Not necessarily. While a court may consider title as evidence of separate property, title in and of itself does not determine whether an asset is separate or marital property.
If you and your former partner do not agree on how to divide your property, you will almost certainly need an attorney, and a judge will most likely have to decide. It is a good idea for unmarried couples to have a written agreement about property at the time they begin living together.
The divorce judgment will state which spouse should pay the debt but, for joint debts, you are both responsible for making sure that the creditor gets paid. If you both agreed to be responsible to pay at the time of the purchase, a divorce judgment does not change the creditor's right to expect payment from both or either spouse.
If the bill is not paid, a creditor can ask for payment from both spouses. The creditor can also file a lawsuit against either one or both spouses for the unpaid bill.
The divorce judgment will probably state which spouse should pay the debt. But if the spouses were living together when one spouse made the purchase for family expenses, the other spouse is usually also responsible to the creditor and could be sued, too. If the spouses were separated when one spouse signed for the debt, the other spouse might not be responsible to the creditor unless the debt is for the children's education, health, or support needs.
You can tell the creditor that your ex-spouse was ordered to pay in the divorce judgment. You can also give the creditor information about how to find your ex-spouse. In many cases, especially if your ex-spouse has more money than you do, the creditor will first try to get payment from the spouse who was ordered to pay the bill in the divorce. If you pay the bill or if the creditor brings a lawsuit against you, you may have the right to take your ex-spouse to court so you can get reimbursed (paid back) for the money you paid. It is important that any court order be specific about who is to pay which debt and what will happen if he or she doesn’t pay the debt ordered.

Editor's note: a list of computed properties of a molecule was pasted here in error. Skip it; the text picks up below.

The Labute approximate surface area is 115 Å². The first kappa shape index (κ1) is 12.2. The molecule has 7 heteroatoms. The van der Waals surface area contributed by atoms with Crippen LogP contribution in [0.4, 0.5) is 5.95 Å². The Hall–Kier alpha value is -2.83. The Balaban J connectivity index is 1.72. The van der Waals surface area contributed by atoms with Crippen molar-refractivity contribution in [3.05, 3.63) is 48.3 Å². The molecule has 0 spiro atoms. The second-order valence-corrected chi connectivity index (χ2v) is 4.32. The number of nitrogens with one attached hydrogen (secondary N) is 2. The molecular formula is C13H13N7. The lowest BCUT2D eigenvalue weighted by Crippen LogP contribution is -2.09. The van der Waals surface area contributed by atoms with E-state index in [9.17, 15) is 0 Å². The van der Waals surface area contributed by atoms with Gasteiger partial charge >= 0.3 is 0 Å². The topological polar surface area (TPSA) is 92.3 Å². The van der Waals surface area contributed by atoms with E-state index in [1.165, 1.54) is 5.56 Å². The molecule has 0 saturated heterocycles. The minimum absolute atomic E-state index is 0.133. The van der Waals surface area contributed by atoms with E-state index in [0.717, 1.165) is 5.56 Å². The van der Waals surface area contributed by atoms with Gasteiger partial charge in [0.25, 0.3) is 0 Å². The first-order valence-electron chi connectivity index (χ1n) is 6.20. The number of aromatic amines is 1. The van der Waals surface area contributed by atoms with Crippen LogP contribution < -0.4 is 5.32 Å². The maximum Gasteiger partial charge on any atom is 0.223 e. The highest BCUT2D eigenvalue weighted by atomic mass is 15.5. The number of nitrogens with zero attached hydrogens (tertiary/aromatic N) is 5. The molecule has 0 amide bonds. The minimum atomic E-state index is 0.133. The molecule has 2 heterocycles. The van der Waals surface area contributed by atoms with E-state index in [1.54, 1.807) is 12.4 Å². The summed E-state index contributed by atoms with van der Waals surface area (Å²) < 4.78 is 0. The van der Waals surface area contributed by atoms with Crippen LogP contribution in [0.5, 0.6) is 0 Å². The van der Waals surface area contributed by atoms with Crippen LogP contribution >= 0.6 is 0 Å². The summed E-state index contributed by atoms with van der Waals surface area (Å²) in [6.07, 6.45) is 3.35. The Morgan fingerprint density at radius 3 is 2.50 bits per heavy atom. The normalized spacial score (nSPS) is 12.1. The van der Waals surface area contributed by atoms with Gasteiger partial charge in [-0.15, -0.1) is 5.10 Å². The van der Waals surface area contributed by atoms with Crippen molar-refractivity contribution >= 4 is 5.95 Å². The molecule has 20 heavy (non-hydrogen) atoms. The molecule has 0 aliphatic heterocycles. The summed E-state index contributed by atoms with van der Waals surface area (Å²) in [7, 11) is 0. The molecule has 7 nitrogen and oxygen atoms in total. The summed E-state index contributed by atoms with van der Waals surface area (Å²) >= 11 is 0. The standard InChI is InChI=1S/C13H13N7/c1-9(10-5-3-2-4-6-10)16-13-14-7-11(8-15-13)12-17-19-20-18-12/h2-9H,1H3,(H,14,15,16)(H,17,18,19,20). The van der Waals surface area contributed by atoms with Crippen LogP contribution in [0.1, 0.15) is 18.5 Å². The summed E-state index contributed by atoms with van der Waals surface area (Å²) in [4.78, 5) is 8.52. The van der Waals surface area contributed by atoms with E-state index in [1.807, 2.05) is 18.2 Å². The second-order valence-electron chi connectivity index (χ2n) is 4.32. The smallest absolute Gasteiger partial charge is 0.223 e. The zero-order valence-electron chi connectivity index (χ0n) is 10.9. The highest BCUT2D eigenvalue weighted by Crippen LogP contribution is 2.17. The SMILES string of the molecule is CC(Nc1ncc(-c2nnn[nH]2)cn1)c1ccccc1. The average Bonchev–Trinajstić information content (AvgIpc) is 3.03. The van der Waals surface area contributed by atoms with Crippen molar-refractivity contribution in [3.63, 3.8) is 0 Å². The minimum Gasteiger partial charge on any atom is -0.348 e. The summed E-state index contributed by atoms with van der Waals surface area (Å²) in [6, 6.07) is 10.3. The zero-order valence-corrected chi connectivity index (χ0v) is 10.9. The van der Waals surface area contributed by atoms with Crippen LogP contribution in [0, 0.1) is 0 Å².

The Supreme Court of Wyoming has determined that retirement funds and pension accounts are marital property, whether vested, non-vested, or not matured, and are divisible upon divorce. Division of this type of property is very complex and there is no specific rule or arrangement that is applicable to each individual case. If you do have a retirement fund or your spouse has a retirement fund, you should seek the help of a legal professional.
- Child Support: Child support payments are neither deductible by the parent paying support nor taxable income to the parent receiving child support payments.
- Exemptions: Usually, the parent who has legal custody has the right to claim the child as a dependent for tax purposes, but can sign a form to give the other parent this right. For information about exemptions you should talk to a lawyer or call the IRS.
- Spousal Support: You have to pay taxes on spousal support payments you get and you can deduct spousal support payments you make. The Internal Revenue Service has special rules about what payments qualify as spousal support for tax purposes.
- Property Transfers: There are special tax rules about property transfers. For information about taxes, you can talk to a lawyer, accountant, tax preparer, or contact the IRS.